Photo/Illutration Joggers around the Imperial Palace in Tokyo’s Marunouchi district on a fine autumn day in October 2016 (Asahi Shimbun file photo)

Contemplating working up a good sweat at the gym or jogging outdoors after work, then think again.

Now that teleworking is the norm in much of the developed world, researchers caution that people who spend most of the workday in a seated position should think twice about suddenly working out to maintain their health.

The surprise finding by Teruhide Koyama, a lecturer of public health at Kyoto Prefectural University of Medicine, and his colleagues followed a long-term study of 60,000 individuals.

“The novel coronavirus crisis has exerted long-term effects on people’s health in a range of respects, aside from its direct infection-related impact,” Koyama said. “We need to continue paying careful attention to this issue.”

Past studies outside Japan suggest that sitting longer contributes to a higher risk of disease and early death due to disturbed blood flow and lowered metabolism. But no large-scale surveys targeting Japanese patients had been carried out before.

For that reason, a team headed by Koyama analyzed data collected by questionnaires and other means over several years about the health condition and lifestyles of 60,000 adult men and women so correlations between time spent seated and the mortality risk could be determined.

The findings show that the rate of death was 1.2 times higher for people who remain seated for seven to less than nine hours daily, compared with those who are seated for less than five hours a day.

Staying seated for nine hours or more raised the ratio by 1.5 times compared with that of the shortest-sitting group.

Overall, the fatality risk increased 15 percent for each additional two hours spent sitting each day. The risk of death increased if the individual suffered from one or more disorders such as high blood pressure, lipid abnormalities and diabetes.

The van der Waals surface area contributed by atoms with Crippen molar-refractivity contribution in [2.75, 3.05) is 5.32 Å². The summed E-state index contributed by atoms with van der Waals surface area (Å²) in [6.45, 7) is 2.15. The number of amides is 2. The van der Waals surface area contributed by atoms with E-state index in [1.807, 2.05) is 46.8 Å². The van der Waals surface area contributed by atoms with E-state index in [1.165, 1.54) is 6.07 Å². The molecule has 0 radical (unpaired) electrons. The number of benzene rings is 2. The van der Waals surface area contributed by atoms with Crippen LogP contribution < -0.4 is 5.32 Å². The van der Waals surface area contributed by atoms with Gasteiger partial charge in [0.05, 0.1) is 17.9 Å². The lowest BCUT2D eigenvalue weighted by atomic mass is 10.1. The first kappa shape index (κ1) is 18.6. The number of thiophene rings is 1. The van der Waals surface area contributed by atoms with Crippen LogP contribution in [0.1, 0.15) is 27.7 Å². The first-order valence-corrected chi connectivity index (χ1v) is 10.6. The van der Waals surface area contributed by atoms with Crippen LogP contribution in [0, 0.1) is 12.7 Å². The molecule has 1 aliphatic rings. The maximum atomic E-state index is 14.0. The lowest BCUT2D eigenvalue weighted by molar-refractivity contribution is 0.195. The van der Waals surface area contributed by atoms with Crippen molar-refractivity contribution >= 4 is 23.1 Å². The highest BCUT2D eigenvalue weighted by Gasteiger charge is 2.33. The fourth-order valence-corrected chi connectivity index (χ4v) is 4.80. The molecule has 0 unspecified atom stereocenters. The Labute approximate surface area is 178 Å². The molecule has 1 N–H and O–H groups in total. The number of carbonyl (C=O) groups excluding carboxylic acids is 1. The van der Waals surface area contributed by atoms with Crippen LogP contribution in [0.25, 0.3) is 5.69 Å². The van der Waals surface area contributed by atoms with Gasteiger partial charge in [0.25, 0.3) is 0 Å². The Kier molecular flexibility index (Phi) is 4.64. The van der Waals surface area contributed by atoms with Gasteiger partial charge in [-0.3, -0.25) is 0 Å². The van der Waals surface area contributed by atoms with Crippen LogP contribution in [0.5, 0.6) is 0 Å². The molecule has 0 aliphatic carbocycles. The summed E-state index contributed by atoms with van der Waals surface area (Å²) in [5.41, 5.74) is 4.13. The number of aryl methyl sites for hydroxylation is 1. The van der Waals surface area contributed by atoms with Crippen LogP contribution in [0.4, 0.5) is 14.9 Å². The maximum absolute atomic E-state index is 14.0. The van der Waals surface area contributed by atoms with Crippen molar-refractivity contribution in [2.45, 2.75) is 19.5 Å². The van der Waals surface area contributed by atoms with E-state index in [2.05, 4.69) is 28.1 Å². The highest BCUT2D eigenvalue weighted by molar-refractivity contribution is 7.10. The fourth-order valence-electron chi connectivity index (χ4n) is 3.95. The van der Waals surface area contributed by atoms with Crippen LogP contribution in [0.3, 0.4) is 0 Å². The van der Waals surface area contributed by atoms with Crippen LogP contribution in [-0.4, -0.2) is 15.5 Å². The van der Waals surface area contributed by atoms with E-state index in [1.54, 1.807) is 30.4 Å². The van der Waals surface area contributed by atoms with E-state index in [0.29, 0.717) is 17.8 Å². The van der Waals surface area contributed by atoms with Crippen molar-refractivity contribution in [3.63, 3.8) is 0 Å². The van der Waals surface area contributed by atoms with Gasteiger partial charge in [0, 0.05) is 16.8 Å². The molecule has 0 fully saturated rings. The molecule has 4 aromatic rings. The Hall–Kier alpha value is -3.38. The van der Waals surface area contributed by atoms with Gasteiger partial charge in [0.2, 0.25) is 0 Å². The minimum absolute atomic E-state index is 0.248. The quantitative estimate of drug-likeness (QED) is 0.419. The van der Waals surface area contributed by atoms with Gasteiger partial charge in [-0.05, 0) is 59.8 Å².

The researchers also checked whether doing exercise after work hours was helpful in lessening the mortality risk. They discovered that the likelihood of death was reduced through bodily activities by a paltry 3 percent even for the most physically active group of people.

“Working out properly is itself a good custom but the negative effect of sitting longer remains afterward,” said Koyama, arguing that engaging in physical activities alone is not enough to mitigate the health risk.

Given that teleworkers are prone to spend hours at a time in a seated posture, Koyama’s team also analyzed data on 10,000 people who took part in an online survey.

The study was set up by Takahiro Tabuchi, a doctor of public health at the Osaka International Cancer Institute, and others to track changes in people's lifestyles and economic circumstances after the COVID-19 pandemic struck.

Koyama and his peers compared the time those who continued to commute to the office during the state of emergency starting in April 2020 spent seated with that of employees who opted to telework as well as the time they spent seated after the restriction was lifted the following June.

The results showed that, among at-home employees, the ratio of those who sat two or more hours longer than at the time of no restrictions was 2.14 times higher than that of those who continued to turn up at the office.

The finding corroborated a widely held notion that teleworkers tend to work in a seated position for more hours than those who still show up for work.

Teleworkers are urged to maintain an upright posture while seated, keep an appropriate distance from the screen monitor and take frequent breaks. (Asahi Shimbun file photo)


Asked how to lower the risk of death, Koyama cited two basic precautions: “taking steps to spend less time sitting” and “moving muscles even while sitting to improve blood flow.”

Koyama said those who telework could derive health benefits once they realize they tend to remain seated for long periods and do something about it.

“People, for example, should ensure their PCs issue an alert every 20 minutes to remind them to stand up, do stretching exercises and walk indoors for a while so that the total time spent seated is reduced,” Koyama said.

In this regard, he said standing-style desks can help.

Among other recommendations, Koyama urged teleworkers to move their legs as often as possible while seated. Aside from flexing the limbs, he suggested that teleworkers use studded health goods such as foot point massage or roller device, and even green bamboo slices, to stimulate the nerves in the soles of the feet.

Balance balls can also help, he said. One option is to replace a chair with a balance ball, which helps to stabilize body movement.